Why did you move to Mexico? Corollary: why did you leave Mexico?

OK, let’s start from the beginning: I lived in or around Chicago almost all my life (all of it except my freshman year of college) until the age of 28, but had long contemplated living abroad. Sure, lots of people do. But actually getting your ass in gear and moving is another matter. Anyway, I was working in administration at the School of the Art Institute of Chicago at the time, and I started to think (more, again…) about going to graduate school. I never went to art school, and I had art-school-envy, especially when I was there in the midst of all those mostly-rich-kid-mostly-morons who just piss their time away; valuable time that could be spent playing with all those art toys!! So I was thinking about going to graduate art school in London, and applied for two different grants to get me there. They both fell through. Meanwhile, I was getting involved with Matt Madden, fellow cartoonist and true love (and now husband), and he had been contemplating moving to Mexico for a while. He had been several times, really liked it, was learning Spanish, and, in an effort to make sure he could make a living there, he had even gone to school to get a Master’s degree in teaching foreign languages (mostly English for non-native-speakers). I was already in the mode to leave town, and so was he, and then my much-beloved boss quit, and a new not-beloved-at-all boss came in, and that clinched it. Actually, it was already clinched; that just made it easy. So we moved in March of 1998, about six months after the boss-quitting part.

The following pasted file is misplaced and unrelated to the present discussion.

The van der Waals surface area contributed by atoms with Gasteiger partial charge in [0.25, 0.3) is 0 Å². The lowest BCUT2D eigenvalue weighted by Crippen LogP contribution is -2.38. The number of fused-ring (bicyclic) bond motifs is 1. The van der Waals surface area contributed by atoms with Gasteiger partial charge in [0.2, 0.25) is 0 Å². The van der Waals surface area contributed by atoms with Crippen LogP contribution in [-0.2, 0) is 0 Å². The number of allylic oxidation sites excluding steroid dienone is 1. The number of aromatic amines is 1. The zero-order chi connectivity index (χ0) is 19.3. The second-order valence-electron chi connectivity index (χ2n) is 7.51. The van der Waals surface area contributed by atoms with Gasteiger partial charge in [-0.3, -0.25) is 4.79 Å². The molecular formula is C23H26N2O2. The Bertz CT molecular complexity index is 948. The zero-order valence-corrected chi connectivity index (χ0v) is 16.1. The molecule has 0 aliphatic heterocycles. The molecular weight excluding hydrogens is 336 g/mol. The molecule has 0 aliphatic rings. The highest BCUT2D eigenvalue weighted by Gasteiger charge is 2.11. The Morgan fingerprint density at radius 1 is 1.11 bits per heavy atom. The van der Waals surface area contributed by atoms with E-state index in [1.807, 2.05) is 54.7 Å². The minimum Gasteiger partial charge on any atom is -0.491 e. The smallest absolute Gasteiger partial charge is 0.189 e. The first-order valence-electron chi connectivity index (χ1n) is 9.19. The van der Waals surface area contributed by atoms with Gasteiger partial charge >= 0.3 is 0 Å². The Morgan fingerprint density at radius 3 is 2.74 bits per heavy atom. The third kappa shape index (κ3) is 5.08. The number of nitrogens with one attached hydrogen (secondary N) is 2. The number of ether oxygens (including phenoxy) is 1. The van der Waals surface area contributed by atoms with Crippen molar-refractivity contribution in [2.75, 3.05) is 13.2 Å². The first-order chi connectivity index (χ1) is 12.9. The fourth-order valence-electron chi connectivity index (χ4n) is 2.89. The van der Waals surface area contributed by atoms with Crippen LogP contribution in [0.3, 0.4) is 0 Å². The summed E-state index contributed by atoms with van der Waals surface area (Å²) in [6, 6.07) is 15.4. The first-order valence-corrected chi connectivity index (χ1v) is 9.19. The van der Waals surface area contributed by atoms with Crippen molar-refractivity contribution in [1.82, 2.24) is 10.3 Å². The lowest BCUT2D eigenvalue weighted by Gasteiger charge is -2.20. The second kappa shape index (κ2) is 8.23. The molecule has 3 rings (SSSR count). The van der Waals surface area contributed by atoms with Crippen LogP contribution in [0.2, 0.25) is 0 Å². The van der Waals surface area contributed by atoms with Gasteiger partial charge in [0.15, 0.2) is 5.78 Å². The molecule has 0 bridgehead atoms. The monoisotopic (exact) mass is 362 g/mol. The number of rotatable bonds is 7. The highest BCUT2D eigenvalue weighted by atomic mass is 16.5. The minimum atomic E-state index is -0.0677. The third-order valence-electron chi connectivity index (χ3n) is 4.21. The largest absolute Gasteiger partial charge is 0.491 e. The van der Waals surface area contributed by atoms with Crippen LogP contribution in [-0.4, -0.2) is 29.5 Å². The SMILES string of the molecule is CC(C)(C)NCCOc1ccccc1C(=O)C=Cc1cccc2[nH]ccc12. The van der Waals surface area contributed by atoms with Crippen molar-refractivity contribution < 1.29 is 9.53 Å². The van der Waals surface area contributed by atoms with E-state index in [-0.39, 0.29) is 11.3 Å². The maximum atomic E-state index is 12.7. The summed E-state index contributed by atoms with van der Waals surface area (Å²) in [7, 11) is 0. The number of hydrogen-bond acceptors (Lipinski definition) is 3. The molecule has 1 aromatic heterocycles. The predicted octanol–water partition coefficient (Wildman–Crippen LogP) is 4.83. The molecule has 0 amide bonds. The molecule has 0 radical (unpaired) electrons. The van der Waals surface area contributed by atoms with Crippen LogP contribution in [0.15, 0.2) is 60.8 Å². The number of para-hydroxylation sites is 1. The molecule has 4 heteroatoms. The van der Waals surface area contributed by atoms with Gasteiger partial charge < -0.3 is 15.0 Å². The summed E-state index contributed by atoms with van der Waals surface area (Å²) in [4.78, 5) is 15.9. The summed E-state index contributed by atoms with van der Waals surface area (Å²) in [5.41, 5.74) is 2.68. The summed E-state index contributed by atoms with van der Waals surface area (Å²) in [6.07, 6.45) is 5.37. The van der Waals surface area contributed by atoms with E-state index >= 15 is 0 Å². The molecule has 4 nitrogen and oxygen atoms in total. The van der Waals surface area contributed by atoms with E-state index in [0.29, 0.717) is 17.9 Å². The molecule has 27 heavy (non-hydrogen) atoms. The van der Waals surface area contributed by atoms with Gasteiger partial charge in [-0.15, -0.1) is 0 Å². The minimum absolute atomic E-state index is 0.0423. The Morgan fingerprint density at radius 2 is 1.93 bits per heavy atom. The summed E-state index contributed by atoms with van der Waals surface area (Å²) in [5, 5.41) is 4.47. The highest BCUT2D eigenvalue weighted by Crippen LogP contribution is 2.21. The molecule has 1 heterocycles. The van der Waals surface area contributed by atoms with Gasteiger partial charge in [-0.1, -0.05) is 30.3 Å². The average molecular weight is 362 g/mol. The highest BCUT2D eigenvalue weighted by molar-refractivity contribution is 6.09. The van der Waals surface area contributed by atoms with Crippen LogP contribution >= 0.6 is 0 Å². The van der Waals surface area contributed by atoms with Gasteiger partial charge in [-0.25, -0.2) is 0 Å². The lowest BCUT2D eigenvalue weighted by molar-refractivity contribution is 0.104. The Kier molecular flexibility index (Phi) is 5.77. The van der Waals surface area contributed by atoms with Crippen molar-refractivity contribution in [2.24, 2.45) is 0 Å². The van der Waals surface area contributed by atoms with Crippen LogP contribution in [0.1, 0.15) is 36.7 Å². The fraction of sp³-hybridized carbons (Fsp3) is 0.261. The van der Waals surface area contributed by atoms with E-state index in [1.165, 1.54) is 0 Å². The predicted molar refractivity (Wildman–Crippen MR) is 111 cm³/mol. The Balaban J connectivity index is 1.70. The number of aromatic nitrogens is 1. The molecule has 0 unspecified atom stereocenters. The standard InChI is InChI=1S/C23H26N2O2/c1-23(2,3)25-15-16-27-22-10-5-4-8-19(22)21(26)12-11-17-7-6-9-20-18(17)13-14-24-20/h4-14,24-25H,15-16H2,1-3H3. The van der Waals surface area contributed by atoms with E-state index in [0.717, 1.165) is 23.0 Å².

As artists and as curious people, it seemed like the right thing to do, and we were, fortunately, correct. Mexico City is an incredible place, we made lots of great friends, and we had a great apartment. The cost of living there was really low (especially when you’re earning in dollars, like I was, and even though my income, by US standards, could not even have been considered “paltry”), which made it possible to stop working a day job and make the transition to being a full-time artist, something I was struggling with in Chicago. If you want to know more about the actual Mexico part, check out my Mexico diaries.

In April 2000, Matt and I returned to the US, and spent a few months living with various parents and getting ourselves married before we moved to Brooklyn. We left Mexico because, although we loved it, we couldn’t picture committing to a really long term there due to the fact that that would entail being a lot less “under the radar” than we had been, and, thus, would subject us much more often to the endemic corruption and crime, among other serious difficulties. We miss it a lot, though.